The leader prompts behaviors instead of prescribing them, nudging the team members to align their actions towards the shared vision. By fostering an environment that stimulates the right behavior, the leader helps create a cohesive unit that moves organically towards shared objectives.
And how does the leader prompt these behaviors? By creating a specific set of conditions that encourage autonomy, yet align individual actions with collective goals. These conditions may vary depending on the organization’s context, the team’s characteristics, and the task at hand, but they always aim to foster a sense of unity and shared purpose.
This is a shift from hierarchy to a network, from command and control to encouragement and enablement. Instead of silos, we have interconnections. Instead of orders, we have shared understanding. It’s a leadership style that honors the intelligence and capabilities of its team members and leverages those assets for the organization’s collective success.
A Shift in Mindset
This is not to say that it’s easy. It requires a significant shift in mindset, away from traditional leadership models. It also requires the courage to let go, to relinquish control and trust in the collective capability of your team. But the rewards are worth it. In an age where creativity, agility, and innovation are more important than ever, Enactive Leadership provides the pathway to harmonize our collective efforts.
As we explore this new paradigm, let us remember that leadership isn’t about command and control. It’s about connection and coordination. It’s about creating a symphony of unique voices, all playing in harmony towards a shared goal. It’s time for us to embrace Enactive Leadership and orchestrate a future where everyone plays a part in our collective success. The music is in our hands. Let’s play it together.
A New Model of Leadership
Our current understanding of leadership often carries the romantic image of a conductor directing an orchestra. With a single wave of the baton, each musician follows, creating a beautifully harmonized symphony. However, as captivating as this model is, its application in the complex world of large organizations is severely limited.
Unlike an orchestra where a conductor’s directive is instantly visible and audible, the machinery of a large corporation is infinitely more intricate. Leaders cannot simply wave their proverbial baton and expect the vast and diverse components of an organization to harmonize instantaneously. The model fails to capture the dynamic and multifaceted nature of modern corporations, and thus, we must look elsewhere for inspiration.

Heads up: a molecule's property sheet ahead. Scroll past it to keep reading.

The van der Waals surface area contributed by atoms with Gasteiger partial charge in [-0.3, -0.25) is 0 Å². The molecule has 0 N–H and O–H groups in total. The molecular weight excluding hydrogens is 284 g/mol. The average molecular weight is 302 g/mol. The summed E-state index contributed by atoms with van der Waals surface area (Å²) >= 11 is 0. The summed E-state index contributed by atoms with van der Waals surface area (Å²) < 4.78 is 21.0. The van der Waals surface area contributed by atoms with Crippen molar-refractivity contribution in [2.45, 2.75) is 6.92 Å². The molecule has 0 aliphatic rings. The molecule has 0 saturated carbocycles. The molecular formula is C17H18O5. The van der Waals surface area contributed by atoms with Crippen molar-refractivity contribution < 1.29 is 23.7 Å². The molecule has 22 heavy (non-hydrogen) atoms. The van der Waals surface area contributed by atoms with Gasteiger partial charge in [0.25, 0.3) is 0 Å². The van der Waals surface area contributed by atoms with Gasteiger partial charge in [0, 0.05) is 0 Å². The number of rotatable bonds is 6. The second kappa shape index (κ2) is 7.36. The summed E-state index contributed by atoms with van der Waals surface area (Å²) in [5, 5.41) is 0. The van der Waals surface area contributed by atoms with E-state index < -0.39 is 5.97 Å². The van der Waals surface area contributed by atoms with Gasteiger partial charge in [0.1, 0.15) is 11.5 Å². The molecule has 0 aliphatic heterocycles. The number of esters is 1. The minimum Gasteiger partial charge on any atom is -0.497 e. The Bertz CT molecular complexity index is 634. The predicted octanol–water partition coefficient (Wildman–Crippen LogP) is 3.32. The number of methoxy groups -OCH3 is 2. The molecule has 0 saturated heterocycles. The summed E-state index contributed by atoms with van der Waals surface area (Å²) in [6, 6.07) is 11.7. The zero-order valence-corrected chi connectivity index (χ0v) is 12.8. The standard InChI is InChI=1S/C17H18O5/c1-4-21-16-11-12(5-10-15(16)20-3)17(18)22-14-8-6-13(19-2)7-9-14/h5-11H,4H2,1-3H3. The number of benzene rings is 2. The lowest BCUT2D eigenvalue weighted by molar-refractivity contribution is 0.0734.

And for that inspiration, we turn to a story that comes not from the boardroom, but the battlefield, and the story of General Stanley McChrystal’s transformation as a leader. His journey and his approach to leadership present a paradigm shift that we, as leaders in our respective fields, can learn from.
General McChrystal served in the United States Army for over three decades, rising to command all U.S. and international forces in Afghanistan. Throughout his career, he faced a multitude of complex and evolving challenges. Yet, it was his innovative response to these challenges that truly set him apart.
As a young officer, McChrystal was deeply entrenched in the traditional ‘command and control’ structure of the military. Every move was dictated from the top, with little room for individual decision-making. But as he progressed through the ranks, taking on larger responsibilities in an increasingly complex world, he quickly realized the inadequacy of this model.
The battlefield was no longer a chessboard with fixed pieces and predictable outcomes. It was more akin to a constantly changing ecosystem with diverse actors and shifting dynamics. To effectively lead in this environment, he knew he had to evolve from a traditional commander to something else – something more akin to a gardener.
In place of dictating every move, McChrystal started fostering an environment where his teams could make agile decisions. He laid out the strategic vision and resources, and then gave them the freedom to adapt and evolve as the situation required. He stepped back from his role as a micromanager and became a nurturer, fostering growth, agility, and resilience.
One of the key tenets of this gardener leadership model was transparency. He demanded it of himself and his teams, creating an environment where everyone’s actions were visible for evaluation and learning. It was a stark departure from the traditional leadership model, one that valued openness and learning over command and secrecy.
As we look to the future, McChrystal’s transformative leadership journey from a commander to a gardener is not just relevant but vital. Like him, we must evolve our leadership approach to nurture an environment of agility, transparency, and resilience. We will transition from being conductors, commanding every note, to gardeners, nurturing every seed of potential.
This will require patience, a redefinition of roles, and a steadfast commitment to fostering growth. The fruits of this model, like those of a well-tended garden, may not be immediate. But with persistent and thoughtful care, we will reap a bountiful harvest: a resilient, agile organization fully equipped to meet the challenges that lie ahead.